Blessings Great and Small
Despite enduring a very challenging year, Clifford Land counts himself a blessed man.
He and his wife, Sara, have called Pigeon Forge home for almost two decades. He makes a living as an artist working with oil paints. In addition to his artwork, Land, 66, remains active by playing in a basketball league for senior adults. While 2020 was a tough year for everyone, it was especially difficult for Land and his family.
One day in July, the artist’s left arm and leg went completely numb. He knew he needed medical help when he couldn’t stand or walk. He was having a stroke, which immobilized the left side of his body.
Land sought treatment and faced a difficult road to recovery. His entire left side was weakened.
He had to relearn how to use his arm and leg. He spent four weeks in an inpatient rehab facility where a team of healthcare professionals helped him with basic tasks such as getting in and out of bed. Construction crews had to make his home wheelchair-accessible by adding a ramp and widening doorways.
Land spent several months in a wheelchair and was visited frequently by home healthcare professionals including therapists who helped him navigate around obstacles at home and perform daily tasks such as cooking and dressing.
Land did his best not to let the feelings of hopelessness and debilitation overtake him, especially when the home healthcare services ended. Sara recalls, “As his wife, I am so glad he reached out and found Covenant Health
Therapy Centers. It has made all the difference. He is doing so much better and it has been such a blessing.”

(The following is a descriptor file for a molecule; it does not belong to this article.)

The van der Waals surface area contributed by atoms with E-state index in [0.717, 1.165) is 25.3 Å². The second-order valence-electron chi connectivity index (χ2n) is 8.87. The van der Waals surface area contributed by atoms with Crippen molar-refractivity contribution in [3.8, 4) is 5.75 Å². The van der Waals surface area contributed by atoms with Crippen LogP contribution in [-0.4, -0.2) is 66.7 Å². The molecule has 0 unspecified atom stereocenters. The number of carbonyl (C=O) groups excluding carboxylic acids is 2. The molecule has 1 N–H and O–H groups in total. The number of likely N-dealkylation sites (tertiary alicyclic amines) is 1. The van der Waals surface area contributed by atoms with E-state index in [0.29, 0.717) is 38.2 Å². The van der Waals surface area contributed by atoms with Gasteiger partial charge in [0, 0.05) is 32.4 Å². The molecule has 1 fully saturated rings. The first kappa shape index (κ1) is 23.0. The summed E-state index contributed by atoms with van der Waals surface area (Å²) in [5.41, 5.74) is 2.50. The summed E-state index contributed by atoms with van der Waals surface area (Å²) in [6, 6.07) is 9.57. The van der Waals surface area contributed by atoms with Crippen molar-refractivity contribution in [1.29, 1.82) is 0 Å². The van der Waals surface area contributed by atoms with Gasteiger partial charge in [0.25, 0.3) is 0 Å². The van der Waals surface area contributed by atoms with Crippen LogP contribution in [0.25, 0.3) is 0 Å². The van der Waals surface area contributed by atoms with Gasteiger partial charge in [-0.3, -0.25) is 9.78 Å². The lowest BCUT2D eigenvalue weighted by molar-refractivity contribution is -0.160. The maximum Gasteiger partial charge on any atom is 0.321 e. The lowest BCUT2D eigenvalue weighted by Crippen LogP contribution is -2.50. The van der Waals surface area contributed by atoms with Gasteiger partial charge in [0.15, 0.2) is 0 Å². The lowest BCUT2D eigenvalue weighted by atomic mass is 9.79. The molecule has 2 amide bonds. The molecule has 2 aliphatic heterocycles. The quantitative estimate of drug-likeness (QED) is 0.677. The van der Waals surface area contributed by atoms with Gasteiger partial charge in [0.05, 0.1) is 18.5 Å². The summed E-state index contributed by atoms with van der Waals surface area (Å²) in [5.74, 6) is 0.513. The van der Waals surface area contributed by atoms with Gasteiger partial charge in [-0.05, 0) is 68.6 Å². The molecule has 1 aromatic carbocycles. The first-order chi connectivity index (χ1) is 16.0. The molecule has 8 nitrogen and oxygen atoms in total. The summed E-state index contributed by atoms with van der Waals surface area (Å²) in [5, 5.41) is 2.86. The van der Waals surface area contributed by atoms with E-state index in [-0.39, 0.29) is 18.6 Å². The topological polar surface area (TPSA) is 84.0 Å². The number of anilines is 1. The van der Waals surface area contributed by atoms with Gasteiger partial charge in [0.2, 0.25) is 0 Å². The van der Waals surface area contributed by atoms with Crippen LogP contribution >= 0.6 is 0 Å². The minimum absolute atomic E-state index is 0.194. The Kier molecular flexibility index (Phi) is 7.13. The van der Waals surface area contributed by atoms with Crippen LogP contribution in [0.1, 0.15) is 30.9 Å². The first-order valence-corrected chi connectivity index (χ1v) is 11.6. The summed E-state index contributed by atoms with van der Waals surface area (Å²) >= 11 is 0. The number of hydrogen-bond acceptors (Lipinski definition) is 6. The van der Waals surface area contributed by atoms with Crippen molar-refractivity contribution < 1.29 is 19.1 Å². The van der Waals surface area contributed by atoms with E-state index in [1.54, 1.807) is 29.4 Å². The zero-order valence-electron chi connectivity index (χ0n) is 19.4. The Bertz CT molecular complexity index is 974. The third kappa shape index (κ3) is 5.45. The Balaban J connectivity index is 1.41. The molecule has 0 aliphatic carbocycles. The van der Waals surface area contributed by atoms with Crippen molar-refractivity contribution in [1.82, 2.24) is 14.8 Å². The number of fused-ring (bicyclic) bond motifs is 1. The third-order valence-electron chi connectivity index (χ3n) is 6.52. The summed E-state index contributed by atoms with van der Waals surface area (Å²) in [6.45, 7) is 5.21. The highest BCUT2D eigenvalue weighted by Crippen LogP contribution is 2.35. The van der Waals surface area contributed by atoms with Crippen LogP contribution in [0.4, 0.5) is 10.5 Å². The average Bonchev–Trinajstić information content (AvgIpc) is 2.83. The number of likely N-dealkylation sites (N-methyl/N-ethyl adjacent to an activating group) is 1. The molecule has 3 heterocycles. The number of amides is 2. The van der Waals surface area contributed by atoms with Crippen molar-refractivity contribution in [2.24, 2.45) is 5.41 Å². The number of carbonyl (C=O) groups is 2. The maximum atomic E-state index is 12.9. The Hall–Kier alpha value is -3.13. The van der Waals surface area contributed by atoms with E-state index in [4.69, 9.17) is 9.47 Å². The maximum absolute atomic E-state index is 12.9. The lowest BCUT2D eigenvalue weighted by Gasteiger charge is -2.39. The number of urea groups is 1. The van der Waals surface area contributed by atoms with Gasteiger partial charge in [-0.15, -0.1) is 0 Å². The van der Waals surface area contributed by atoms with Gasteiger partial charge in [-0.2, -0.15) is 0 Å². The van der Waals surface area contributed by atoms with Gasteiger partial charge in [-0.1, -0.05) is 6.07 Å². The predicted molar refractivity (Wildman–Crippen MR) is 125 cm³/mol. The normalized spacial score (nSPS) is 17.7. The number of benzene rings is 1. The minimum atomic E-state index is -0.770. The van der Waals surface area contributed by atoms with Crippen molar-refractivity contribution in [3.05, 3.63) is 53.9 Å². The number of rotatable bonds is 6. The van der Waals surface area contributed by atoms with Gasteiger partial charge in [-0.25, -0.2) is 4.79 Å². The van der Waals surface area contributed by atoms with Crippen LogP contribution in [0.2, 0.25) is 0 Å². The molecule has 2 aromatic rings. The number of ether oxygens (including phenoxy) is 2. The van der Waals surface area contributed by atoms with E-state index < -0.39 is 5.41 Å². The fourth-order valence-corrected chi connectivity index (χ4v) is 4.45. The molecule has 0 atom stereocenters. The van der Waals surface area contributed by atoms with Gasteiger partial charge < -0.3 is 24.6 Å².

Lori Lane is a senior occupational therapist with Covenant Health Therapy Center at LeConte Medical Center who has worked with Land for the past two months. She guided her patient in personalized exercises to strengthen his left shoulder and improve posture. She used kinesiology taping and an electrical stimulation unit to help his shoulder alignment. “I always make sure my patients know that they can make progress for years after a stroke occurs, and that improvement is possible,” says Lane. She says Land “is sleeping better, and is able to use the left arm to hold and drink from a cup. He has resumed driving and is now arriving to therapy using a cane instead of a wheelchair.”
“They push me and I’m not afraid to sweat, so I get in there and do it,” says Land. “I guess I take the athletic approach to it, which is ‘if you don’t use it — you lose it!’ It’s been awesome; I really enjoy having them challenge me.”
Eager to Heal
Land wears a brace on his left ankle to keep it stable. His leg is stiff in the mornings, so he stretches and moves slowly to warm it up. He knows his journey to “normal” is a steady and winding one, but his positive attitude remains steadfast.
While continuing his recovery, he has been able to return to his life’s passion, creating works of art, which has helped take his mind off the tough parts of recovery. He can now use both hands to reframe canvases.
Gratitude and Grandkids
His wife says, “We have had people praying for Cliff, always behind him, praying for him to keep his positive attitude. We are so grateful for every little improvement, and prayer is what has gotten us through this experience.”
Now, Land is accustomed to resting at home and he enjoys playing checkers with his grandchildren. “I’m teaching my granddaughter how to play chess,” he says. “I am enjoying all the time I have with them.” He continues creating works of art to display in galleries near and far, as well as for his own creativity.
For more information about therapy services at LeConte Medical Center, call (865) 446-9750 or visit CovenantHealth.com/therapy-centers and select “Sevierville” or “Seymour.”